One of the weird aspects of becoming homeless and having to rely on the kindness of friends is that the kid and I have been in much swankier neighborhoods than we used to be. It is a bit like moving to a foreign city though in reality we are less than 5 miles from where we started.
Things are green here. Old houses are kept up. Gardens grow. Kids play outside. Actual kids, actually playing. It is something that struck me when we first moved to the Central District a few years ago, how few children there seemed to be. Sure there were plenty of teenagers acting much older and tougher than they should, but seeing little kids in parks and on bicycles was not a daily happening.
I have to wonder how much the constant threat of violence wore on us, on our neighbors, on their kids. Would I have become so depressed and housebound if I wasn't constantly afraid, not of some big attack (though I was certainly afraid of those for the kid) but of the tiny bits of daily verbal violence and threats of physical harm. Every trip to the store or to work became akin to running a gauntlet and hoping that today I wouldn't get hassled.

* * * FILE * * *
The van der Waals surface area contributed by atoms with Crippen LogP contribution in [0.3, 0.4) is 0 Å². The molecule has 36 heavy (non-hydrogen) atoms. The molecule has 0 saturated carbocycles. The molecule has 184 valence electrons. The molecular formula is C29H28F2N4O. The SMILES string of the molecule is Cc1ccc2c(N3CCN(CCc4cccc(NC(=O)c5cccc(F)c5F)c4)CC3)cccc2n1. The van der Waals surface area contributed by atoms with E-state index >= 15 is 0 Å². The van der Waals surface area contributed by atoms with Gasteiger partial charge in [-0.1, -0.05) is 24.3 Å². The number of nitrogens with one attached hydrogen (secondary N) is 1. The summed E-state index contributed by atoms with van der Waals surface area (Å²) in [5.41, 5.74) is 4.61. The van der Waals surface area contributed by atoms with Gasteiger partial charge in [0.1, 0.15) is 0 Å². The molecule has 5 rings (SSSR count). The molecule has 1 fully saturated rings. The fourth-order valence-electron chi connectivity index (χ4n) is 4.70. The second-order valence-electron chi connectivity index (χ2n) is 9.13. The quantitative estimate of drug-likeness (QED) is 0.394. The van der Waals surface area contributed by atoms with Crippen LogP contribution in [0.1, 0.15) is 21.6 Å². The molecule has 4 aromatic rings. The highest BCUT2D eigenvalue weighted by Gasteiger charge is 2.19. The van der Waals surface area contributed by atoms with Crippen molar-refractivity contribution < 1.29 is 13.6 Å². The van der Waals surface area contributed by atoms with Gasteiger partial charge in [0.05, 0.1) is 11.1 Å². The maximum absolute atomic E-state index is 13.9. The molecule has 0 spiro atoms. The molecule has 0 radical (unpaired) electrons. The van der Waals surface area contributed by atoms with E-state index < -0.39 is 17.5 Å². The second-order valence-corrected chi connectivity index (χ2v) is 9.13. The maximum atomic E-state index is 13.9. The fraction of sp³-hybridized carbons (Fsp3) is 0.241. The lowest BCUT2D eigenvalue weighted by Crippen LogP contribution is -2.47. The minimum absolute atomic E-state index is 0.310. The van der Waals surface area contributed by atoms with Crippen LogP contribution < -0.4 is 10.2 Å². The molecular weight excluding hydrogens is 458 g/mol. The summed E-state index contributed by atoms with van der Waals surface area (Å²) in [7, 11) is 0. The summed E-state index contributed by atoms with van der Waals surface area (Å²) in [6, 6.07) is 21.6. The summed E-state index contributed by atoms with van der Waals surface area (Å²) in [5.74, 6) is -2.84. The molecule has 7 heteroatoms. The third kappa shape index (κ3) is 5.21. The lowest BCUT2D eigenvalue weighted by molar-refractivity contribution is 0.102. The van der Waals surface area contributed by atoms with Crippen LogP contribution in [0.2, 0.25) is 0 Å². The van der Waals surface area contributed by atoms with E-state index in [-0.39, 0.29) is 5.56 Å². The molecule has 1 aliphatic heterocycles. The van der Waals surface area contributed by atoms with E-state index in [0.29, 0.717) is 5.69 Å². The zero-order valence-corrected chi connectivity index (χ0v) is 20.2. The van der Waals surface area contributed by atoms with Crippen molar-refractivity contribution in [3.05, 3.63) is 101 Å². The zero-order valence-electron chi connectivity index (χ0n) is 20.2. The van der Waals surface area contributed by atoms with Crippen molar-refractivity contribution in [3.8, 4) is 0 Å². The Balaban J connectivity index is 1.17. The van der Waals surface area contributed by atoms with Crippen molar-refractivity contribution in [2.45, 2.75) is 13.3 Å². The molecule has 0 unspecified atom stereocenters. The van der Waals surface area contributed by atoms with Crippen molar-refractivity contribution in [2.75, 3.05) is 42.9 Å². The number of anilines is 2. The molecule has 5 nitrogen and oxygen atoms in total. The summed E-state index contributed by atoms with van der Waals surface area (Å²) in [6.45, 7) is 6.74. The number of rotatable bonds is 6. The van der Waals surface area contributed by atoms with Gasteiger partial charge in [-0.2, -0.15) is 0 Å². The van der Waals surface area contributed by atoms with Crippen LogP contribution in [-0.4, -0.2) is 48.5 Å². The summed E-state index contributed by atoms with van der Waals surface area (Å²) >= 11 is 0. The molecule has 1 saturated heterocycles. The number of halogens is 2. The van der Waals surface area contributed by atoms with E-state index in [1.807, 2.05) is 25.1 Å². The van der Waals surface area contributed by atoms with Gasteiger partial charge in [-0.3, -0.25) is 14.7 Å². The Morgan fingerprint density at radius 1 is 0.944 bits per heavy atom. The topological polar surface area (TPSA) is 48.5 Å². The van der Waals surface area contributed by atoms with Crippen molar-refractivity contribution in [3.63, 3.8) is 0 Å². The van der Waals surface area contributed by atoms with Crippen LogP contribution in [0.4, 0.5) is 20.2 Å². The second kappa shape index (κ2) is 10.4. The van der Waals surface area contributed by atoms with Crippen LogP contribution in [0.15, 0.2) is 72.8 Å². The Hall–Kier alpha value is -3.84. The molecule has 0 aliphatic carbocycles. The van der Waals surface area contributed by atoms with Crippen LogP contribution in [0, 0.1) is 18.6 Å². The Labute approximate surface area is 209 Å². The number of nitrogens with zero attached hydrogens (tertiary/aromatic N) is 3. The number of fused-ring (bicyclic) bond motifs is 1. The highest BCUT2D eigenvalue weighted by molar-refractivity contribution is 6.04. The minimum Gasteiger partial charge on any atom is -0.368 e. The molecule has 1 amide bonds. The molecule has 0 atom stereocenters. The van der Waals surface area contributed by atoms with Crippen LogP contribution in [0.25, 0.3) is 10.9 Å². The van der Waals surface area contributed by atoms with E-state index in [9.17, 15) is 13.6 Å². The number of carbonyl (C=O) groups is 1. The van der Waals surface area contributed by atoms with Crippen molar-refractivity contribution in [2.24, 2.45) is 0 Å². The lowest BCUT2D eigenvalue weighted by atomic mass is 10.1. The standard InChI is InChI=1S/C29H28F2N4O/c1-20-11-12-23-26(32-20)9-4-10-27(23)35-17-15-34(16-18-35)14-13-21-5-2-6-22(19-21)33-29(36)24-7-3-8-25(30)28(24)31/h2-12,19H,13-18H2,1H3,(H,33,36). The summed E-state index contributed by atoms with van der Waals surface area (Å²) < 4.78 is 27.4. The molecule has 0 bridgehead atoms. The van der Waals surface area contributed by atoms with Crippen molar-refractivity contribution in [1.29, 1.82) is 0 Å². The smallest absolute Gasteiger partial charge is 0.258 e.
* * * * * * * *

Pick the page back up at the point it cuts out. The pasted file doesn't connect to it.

Safety is a privilege. We buy it with our zip codes. We turn the threat of violence that accompanies poverty into a an "other". We give it shape in a dark skinned man with baggy pants, though I bet that same man wants safety too. He's finding it the only way he can when there are no dear friends in nice green neighborhoods to run to.
Women will understand this. We live with the daily, back of the mind kind of fear of rape. Unless you're traumatized, it doesn't turn into something that is exactly crippling, it's more like a chronic cough you can't get rid of, this fear of violence. In poor neighborhoods, it's not just women (though we get a double dose) who are afflicted.
I wonder how much damage I've done to my son by leaving him in such an oppressive place for so long. I wonder how to fix those who are still there. How to make sure that they can get the openness and freedom that just having enough money to live on brings.
(I've been reading Elizabeth Gaskell lately. She's my new favorite Victorian writer. So if my writing has turned a bit flowery and prosy- blame her).